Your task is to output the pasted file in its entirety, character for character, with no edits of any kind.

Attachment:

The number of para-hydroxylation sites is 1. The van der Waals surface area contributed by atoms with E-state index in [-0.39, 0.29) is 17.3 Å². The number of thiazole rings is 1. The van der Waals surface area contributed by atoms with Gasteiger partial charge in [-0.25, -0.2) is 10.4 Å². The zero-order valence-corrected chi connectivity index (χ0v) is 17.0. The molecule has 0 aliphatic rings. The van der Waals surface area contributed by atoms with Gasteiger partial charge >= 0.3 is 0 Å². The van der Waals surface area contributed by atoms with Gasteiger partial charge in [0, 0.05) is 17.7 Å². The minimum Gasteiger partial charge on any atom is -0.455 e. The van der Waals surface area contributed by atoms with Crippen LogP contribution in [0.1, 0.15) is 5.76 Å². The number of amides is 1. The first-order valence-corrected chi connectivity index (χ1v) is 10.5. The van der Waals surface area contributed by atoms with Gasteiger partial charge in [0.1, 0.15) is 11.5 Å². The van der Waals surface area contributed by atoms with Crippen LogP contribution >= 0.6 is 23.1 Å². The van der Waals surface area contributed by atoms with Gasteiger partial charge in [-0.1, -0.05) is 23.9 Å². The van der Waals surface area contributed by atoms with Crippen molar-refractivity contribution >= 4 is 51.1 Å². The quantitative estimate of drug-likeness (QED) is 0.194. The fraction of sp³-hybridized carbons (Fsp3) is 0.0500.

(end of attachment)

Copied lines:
The number of para-hydroxylation sites is 1. The van der Waals surface area contributed by atoms with E-state index in [-0.39, 0.29) is 17.3 Å². The number of thiazole rings is 1. The van der Waals surface area contributed by atoms with Gasteiger partial charge in [-0.25, -0.2) is 10.4 Å². The zero-order valence-corrected chi connectivity index (χ0v) is 17.0. The molecule has 0 aliphatic rings. The van der Waals surface area contributed by atoms with Gasteiger partial charge >= 0.3 is 0 Å². The van der Waals surface area contributed by atoms with Gasteiger partial charge in [0, 0.05) is 17.7 Å². The minimum Gasteiger partial charge on any atom is -0.455 e. The van der Waals surface area contributed by atoms with Crippen LogP contribution in [0.1, 0.15) is 5.76 Å². The number of amides is 1. The first-order valence-corrected chi connectivity index (χ1v) is 10.5. The van der Waals surface area contributed by atoms with Gasteiger partial charge in [0.1, 0.15) is 11.5 Å². The van der Waals surface area contributed by atoms with Crippen LogP contribution >= 0.6 is 23.1 Å². The van der Waals surface area contributed by atoms with Gasteiger partial charge in [-0.1, -0.05) is 23.9 Å². The van der Waals surface area contributed by atoms with Crippen molar-refractivity contribution >= 4 is 51.1 Å². The quantitative estimate of drug-likeness (QED) is 0.194. The fraction of sp³-hybridized carbons (Fsp3) is 0.0500.